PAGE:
by Scott Richter and Dr. Patrick Jones
Reforming the criminal justice system is more than a catch phrase and the demand to do so has intensified exponentially with recent high-profile events.
But criminal justice reform is a large umbrella capturing many different areas, including police reform, prison reform, sentencing reform, solitary confinement reform, death penalty reform, and criminal law reform – just to name a few.
In the 1970s and 1980s, sentencing reform was more about establishing mandatory minimum sentences aimed at the creating same punishment for the same conviction with tiered levels of punishment for previous criminal convictions or extenuating circumstances. Three-strike laws (three qualifying convictions = life in prison) are similar in how the punishment is pre-established for specific convictions, or automatically adding 5-years to the sentence of someone convicted of using a firearm in the commission of a felony. The main point of agreement on both sides was mandatory minimum sentences were fair because punishments would be the same and harder for anyone to receive differential treatment.
Almost coming full-circle, sentence reform today would prefer fewer mandatory minimum sentences and more discretion in the hands of judges, so sentencing might be more reflective of each individual case. Additionally, sentence reform today includes continued growth of community sentences (probations, community service), and deferments through drug or mental health courts. A common point of agreement is while punishment still needs to exist, often there are options other than incarceration.
Arguably, it was the reformation of the mental health system in the U.S. in the 1960’s responsible for large-scale deinstitutionalization of mental health facilities and psychiatric wards. This created a situation where many people once treated in these facilities were now more likely to be caught-up in the criminal justice system.
There are many variables and ultimately, they all strive in their own way to reduce crime and keep the community safe. However, one thing almost all people currently incarcerated have in common is they have sentences that will end, and they will be released.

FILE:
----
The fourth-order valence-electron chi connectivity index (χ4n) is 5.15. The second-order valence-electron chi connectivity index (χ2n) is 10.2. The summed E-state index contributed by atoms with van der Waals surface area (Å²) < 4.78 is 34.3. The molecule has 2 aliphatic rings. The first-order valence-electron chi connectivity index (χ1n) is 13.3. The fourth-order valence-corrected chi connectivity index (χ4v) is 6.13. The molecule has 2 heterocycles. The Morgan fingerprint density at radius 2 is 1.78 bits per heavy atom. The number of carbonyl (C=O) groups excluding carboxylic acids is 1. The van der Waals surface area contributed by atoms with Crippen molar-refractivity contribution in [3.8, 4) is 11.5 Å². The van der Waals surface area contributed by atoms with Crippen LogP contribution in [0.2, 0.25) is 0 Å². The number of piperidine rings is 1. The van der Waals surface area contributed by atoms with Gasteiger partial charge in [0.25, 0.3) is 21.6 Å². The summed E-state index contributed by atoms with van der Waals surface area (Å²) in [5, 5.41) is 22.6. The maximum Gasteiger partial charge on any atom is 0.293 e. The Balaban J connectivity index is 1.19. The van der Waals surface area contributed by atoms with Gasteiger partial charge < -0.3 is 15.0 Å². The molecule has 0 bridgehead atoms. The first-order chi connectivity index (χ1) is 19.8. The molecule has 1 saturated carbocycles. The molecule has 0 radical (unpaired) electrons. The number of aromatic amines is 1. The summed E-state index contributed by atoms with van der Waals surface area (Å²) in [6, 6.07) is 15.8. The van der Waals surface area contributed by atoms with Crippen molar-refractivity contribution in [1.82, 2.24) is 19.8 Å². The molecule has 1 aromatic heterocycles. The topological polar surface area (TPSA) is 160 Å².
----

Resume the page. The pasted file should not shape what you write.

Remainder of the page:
Upon release, it is ultimately the responsibility of individuals to not return to incarceration. Resources during and after incarceration can help, but for those with mental health, substance abuse issues, or no friends or family to help in the transition to freedom, this time can be fraught, with few legitimate opportunities and many paths back to prison.
Recidivism, defined by the U.S. Department of Justice, Office of Justice Programs, National Institute of Justice as “criminal acts that resulted in rearrest, reconviction or return to prison with or without a new sentence during a three-year period following the prisoner's release”, is a major part of how a criminal justice system is graded. Were current goals and processes successful at reducing crime? Has it reduced the re-offense rate of persons with a previous serious criminal conviction?
A report by the U.S. Bureau of Justice Statistics released in 2014 found of all incarcerated persons released from a state prison in 2005, “About two-thirds (67.8%) were arrested for a new crime within 3-years.”
While this share is high, keep in mind two things. The first, recidivism includes a re-arrest and does not require a conviction, or an attempt to prosecute. Second, state prisons, are typically where those convicted and sentenced to a year or more are held (representing the worst of crimes), not to be confused with jails where pre-trial holds (those not qualifying for bail or cannot meet bail financial terms) and those serving sentences of less than a year are held.
The Spokane County recidivism rate by type of original crime, is the share of convicted felons who were released from prison, who had been rearrested, reincarcerated, or reconvicted within 36-months of release. The most recent data available (2015-2017) are those people who completed their sentences and were released from prison in 2015.
This most recent 36-month period (2015-2017) had the highest overall recidivism rate in the series, at 42.1%. A breakdown of the overall rate was:
- 5.2% for drug crimes, the lowest in the series.
- 15.8% for property crimes, the lowest since 2011-2013.
- 8.4% for violent crimes, the lowest since 2009-2011.
- 12.8% for “Other” crimes, the highest in the series.
The “Other” category includes all other felony crimes not in the violent crime category (murder, robbery, rape, aggravated assault), property crime category (larceny / theft, burglary, motor vehicle theft), or drug crimes.
Recidivism data is usually part of evaluating the efficacy of reintegration programs and resources available inside and out of prisons. Understanding what recidivism can and cannot tell us about reoccurring crime should be a part of the overall discussion on criminal justice reform.
Learn more about recidivism and how recidivism is measured from the National Institute of Justice.